Researchers investigating magnetic reconnection, an astrophysical phenomenon that gives rise to the northern lights, solar flares and geomagnetic storms. A team led by Amitava Bhattacharjee, head of the Theory Department at PPPL and a professor of astrophysical sciences at Princeton University, won 35 million core hours on the Titan supercomputer at Oak Ridge.
Reconnection takes place when the magnetic field lines in merging plasmas snap apart and explosively reconnect, a process seen throughout the universe and in disruptions of plasma during fusion experiments. New insight into reconnection could lead to better predictions of geomagnetic storms and other space weather, and to greater control of experimental fusion reactions.
Plans call for Bhattacharjee’s team to develop codes to simulate the reconnection that occurs when researchers focus high-powered laser beams on tiny spots of foil. This creates fast-expanding plasma bubbles with magnetic fields that trigger reconnection when the bubbles come together. The recently observed phenomena open up “a new regime of reconnection study of great interest to laboratory and plasma astrophysics,” said Bhattacharjee, who launched the code-development project while a professor of physics at the University of New Hampshire (UNH) before joining PPPL and Princeton in August, 2012.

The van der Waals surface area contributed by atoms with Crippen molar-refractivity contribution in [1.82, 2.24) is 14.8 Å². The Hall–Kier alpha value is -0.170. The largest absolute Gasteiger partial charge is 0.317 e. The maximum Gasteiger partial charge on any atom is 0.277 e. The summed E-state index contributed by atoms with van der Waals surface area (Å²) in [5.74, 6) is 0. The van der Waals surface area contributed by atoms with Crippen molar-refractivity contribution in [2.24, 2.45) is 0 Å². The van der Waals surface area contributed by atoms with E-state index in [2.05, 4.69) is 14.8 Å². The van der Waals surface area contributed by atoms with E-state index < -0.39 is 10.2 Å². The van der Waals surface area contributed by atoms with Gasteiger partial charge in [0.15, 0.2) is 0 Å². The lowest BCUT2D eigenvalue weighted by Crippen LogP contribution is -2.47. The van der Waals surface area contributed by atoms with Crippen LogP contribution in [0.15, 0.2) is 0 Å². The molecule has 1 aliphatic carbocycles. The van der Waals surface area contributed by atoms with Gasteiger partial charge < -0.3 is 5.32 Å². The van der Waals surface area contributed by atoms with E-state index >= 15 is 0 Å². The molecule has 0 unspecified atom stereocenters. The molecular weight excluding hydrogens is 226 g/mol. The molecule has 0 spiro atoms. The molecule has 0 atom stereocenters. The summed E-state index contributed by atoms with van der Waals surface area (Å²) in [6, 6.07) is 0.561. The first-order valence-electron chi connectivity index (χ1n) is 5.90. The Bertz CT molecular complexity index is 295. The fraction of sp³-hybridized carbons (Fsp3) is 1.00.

Work on the reconnection project will continue under Bhattacharjee with collaboration by UNH physicists Naoki Bessho; William Fox; Kai Germaschewski; and Yi-Min Huang.
The supercomputing awards to PPPL were among five 2013 INCITE awards to researchers at Princeton University. Also winning supercomputing time were Emily Carter, the Gerhard R. Andlinger Professor in Energy, and a professor of mechanical and aerospace engineering & applied and computational mathematics; and Jeroen Tromp, a professor of geosciences, applied and computational mathematics, and Blair Professor of Geology. Carter and collaborator Lin-Wang Wang of Lawrence Berkeley National Laboratory won 25 million core hours on Titan to simulate processes inside nanosystems—systems measured in billionths of a meter. Tromp, who also is director of PICSciE, and co-investigator Olaf Schenk of the University of Lugano, Switzerland, received 100 million core hours on Titan to develop computer models of the interior of the Earth.